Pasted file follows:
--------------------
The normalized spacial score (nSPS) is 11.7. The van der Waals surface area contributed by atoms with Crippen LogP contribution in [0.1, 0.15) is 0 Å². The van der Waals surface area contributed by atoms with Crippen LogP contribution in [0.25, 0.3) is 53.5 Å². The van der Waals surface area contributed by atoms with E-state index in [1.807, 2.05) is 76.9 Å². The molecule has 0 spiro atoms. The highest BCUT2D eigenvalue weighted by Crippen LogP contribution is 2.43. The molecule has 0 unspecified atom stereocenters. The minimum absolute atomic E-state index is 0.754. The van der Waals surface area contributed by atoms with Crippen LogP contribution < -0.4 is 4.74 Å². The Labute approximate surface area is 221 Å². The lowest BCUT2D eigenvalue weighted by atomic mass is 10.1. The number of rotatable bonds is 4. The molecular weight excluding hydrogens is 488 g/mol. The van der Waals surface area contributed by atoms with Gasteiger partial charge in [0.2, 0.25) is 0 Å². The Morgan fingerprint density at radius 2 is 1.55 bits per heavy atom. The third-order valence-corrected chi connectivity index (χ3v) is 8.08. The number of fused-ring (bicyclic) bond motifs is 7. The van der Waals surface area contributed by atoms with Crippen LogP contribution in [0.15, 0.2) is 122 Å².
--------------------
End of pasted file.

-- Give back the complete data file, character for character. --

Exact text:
The normalized spacial score (nSPS) is 11.7. The van der Waals surface area contributed by atoms with Crippen LogP contribution in [0.1, 0.15) is 0 Å². The van der Waals surface area contributed by atoms with Crippen LogP contribution in [0.25, 0.3) is 53.5 Å². The van der Waals surface area contributed by atoms with E-state index in [1.807, 2.05) is 76.9 Å². The molecule has 0 spiro atoms. The highest BCUT2D eigenvalue weighted by Crippen LogP contribution is 2.43. The molecule has 0 unspecified atom stereocenters. The minimum absolute atomic E-state index is 0.754. The van der Waals surface area contributed by atoms with Crippen LogP contribution < -0.4 is 4.74 Å². The Labute approximate surface area is 221 Å². The lowest BCUT2D eigenvalue weighted by atomic mass is 10.1. The number of rotatable bonds is 4. The molecular weight excluding hydrogens is 488 g/mol. The van der Waals surface area contributed by atoms with Gasteiger partial charge in [0.2, 0.25) is 0 Å². The Morgan fingerprint density at radius 2 is 1.55 bits per heavy atom. The third-order valence-corrected chi connectivity index (χ3v) is 8.08. The number of fused-ring (bicyclic) bond motifs is 7. The van der Waals surface area contributed by atoms with Crippen LogP contribution in [0.15, 0.2) is 122 Å².